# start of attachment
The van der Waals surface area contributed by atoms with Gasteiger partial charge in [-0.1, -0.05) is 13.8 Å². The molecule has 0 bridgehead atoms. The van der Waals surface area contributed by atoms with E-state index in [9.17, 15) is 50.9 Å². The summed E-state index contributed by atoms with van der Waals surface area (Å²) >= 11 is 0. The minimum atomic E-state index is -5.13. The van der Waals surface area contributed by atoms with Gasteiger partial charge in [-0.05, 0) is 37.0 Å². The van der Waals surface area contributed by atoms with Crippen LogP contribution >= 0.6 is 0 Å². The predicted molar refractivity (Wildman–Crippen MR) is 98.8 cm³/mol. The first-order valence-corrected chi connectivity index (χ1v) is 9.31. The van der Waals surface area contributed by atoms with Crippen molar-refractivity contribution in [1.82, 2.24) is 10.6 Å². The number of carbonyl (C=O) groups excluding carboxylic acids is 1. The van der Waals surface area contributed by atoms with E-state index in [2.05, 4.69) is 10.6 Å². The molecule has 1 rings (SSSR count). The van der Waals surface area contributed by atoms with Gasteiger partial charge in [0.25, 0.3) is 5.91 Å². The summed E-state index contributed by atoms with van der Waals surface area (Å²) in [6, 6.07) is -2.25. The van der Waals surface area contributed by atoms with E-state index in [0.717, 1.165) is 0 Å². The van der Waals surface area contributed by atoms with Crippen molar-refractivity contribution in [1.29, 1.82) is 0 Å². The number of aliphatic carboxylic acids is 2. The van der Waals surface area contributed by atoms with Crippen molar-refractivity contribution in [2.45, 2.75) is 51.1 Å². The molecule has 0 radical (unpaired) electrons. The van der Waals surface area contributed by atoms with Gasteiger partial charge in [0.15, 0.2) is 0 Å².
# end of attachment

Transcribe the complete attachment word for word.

The van der Waals surface area contributed by atoms with Gasteiger partial charge in [-0.1, -0.05) is 13.8 Å². The molecule has 0 bridgehead atoms. The van der Waals surface area contributed by atoms with E-state index in [9.17, 15) is 50.9 Å². The summed E-state index contributed by atoms with van der Waals surface area (Å²) >= 11 is 0. The minimum atomic E-state index is -5.13. The van der Waals surface area contributed by atoms with Gasteiger partial charge in [-0.05, 0) is 37.0 Å². The van der Waals surface area contributed by atoms with Crippen LogP contribution >= 0.6 is 0 Å². The predicted molar refractivity (Wildman–Crippen MR) is 98.8 cm³/mol. The first-order valence-corrected chi connectivity index (χ1v) is 9.31. The van der Waals surface area contributed by atoms with Crippen molar-refractivity contribution in [1.82, 2.24) is 10.6 Å². The number of carbonyl (C=O) groups excluding carboxylic acids is 1. The van der Waals surface area contributed by atoms with E-state index in [2.05, 4.69) is 10.6 Å². The molecule has 1 rings (SSSR count). The van der Waals surface area contributed by atoms with Gasteiger partial charge in [0.25, 0.3) is 5.91 Å². The summed E-state index contributed by atoms with van der Waals surface area (Å²) in [6, 6.07) is -2.25. The van der Waals surface area contributed by atoms with E-state index in [0.717, 1.165) is 0 Å². The van der Waals surface area contributed by atoms with Crippen molar-refractivity contribution in [1.29, 1.82) is 0 Å². The number of aliphatic carboxylic acids is 2. The van der Waals surface area contributed by atoms with Crippen molar-refractivity contribution in [2.45, 2.75) is 51.1 Å². The molecule has 0 radical (unpaired) electrons. The van der Waals surface area contributed by atoms with Gasteiger partial charge in [0.15, 0.2) is 0 Å².